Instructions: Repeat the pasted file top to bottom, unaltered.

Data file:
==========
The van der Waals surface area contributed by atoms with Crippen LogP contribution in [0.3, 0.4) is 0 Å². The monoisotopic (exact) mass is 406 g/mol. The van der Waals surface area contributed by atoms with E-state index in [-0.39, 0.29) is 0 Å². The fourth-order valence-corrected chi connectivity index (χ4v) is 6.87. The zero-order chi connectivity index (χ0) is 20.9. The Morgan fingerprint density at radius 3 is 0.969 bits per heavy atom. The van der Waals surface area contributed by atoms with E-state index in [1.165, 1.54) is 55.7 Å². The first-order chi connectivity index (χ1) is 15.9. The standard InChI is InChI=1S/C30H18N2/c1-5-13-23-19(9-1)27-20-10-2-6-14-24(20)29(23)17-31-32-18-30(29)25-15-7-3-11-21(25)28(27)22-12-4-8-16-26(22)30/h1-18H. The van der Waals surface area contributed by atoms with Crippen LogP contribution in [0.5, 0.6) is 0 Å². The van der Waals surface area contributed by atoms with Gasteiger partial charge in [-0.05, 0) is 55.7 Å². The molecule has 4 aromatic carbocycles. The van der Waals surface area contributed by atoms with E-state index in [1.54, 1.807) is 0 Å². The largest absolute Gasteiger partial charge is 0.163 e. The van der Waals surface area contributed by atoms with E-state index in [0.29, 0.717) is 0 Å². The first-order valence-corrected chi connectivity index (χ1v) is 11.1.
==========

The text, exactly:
The van der Waals surface area contributed by atoms with Crippen LogP contribution in [0.3, 0.4) is 0 Å². The monoisotopic (exact) mass is 406 g/mol. The van der Waals surface area contributed by atoms with E-state index in [-0.39, 0.29) is 0 Å². The fourth-order valence-corrected chi connectivity index (χ4v) is 6.87. The zero-order chi connectivity index (χ0) is 20.9. The Morgan fingerprint density at radius 3 is 0.969 bits per heavy atom. The van der Waals surface area contributed by atoms with E-state index in [1.165, 1.54) is 55.7 Å². The first-order chi connectivity index (χ1) is 15.9. The standard InChI is InChI=1S/C30H18N2/c1-5-13-23-19(9-1)27-20-10-2-6-14-24(20)29(23)17-31-32-18-30(29)25-15-7-3-11-21(25)28(27)22-12-4-8-16-26(22)30/h1-18H. The van der Waals surface area contributed by atoms with Crippen LogP contribution in [0.5, 0.6) is 0 Å². The van der Waals surface area contributed by atoms with Gasteiger partial charge in [-0.05, 0) is 55.7 Å². The molecule has 4 aromatic carbocycles. The van der Waals surface area contributed by atoms with E-state index in [1.54, 1.807) is 0 Å². The largest absolute Gasteiger partial charge is 0.163 e. The van der Waals surface area contributed by atoms with E-state index in [0.29, 0.717) is 0 Å². The first-order valence-corrected chi connectivity index (χ1v) is 11.1.